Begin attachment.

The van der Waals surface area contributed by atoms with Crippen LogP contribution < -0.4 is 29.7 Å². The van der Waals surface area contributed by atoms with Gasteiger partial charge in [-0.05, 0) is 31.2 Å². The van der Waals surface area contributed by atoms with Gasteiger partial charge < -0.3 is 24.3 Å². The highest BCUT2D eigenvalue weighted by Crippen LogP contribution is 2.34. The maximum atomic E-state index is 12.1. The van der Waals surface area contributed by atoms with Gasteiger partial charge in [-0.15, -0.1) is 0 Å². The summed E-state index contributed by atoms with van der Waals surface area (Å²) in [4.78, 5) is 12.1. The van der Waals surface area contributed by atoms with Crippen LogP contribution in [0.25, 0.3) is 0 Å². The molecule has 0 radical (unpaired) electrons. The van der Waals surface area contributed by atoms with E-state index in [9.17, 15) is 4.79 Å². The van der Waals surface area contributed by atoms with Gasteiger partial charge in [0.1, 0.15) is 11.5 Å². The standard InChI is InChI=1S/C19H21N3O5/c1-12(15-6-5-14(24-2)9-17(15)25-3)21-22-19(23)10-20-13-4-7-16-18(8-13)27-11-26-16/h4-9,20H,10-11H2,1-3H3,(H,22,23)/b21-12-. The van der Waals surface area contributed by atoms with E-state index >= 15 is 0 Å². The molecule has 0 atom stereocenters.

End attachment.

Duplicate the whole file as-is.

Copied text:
The van der Waals surface area contributed by atoms with Crippen LogP contribution < -0.4 is 29.7 Å². The van der Waals surface area contributed by atoms with Gasteiger partial charge in [-0.05, 0) is 31.2 Å². The van der Waals surface area contributed by atoms with Gasteiger partial charge < -0.3 is 24.3 Å². The highest BCUT2D eigenvalue weighted by Crippen LogP contribution is 2.34. The maximum atomic E-state index is 12.1. The van der Waals surface area contributed by atoms with Gasteiger partial charge in [-0.15, -0.1) is 0 Å². The summed E-state index contributed by atoms with van der Waals surface area (Å²) in [4.78, 5) is 12.1. The van der Waals surface area contributed by atoms with Crippen LogP contribution in [0.25, 0.3) is 0 Å². The molecule has 0 radical (unpaired) electrons. The van der Waals surface area contributed by atoms with E-state index in [9.17, 15) is 4.79 Å². The van der Waals surface area contributed by atoms with Gasteiger partial charge in [0.1, 0.15) is 11.5 Å². The standard InChI is InChI=1S/C19H21N3O5/c1-12(15-6-5-14(24-2)9-17(15)25-3)21-22-19(23)10-20-13-4-7-16-18(8-13)27-11-26-16/h4-9,20H,10-11H2,1-3H3,(H,22,23)/b21-12-. The van der Waals surface area contributed by atoms with E-state index >= 15 is 0 Å². The molecule has 0 atom stereocenters.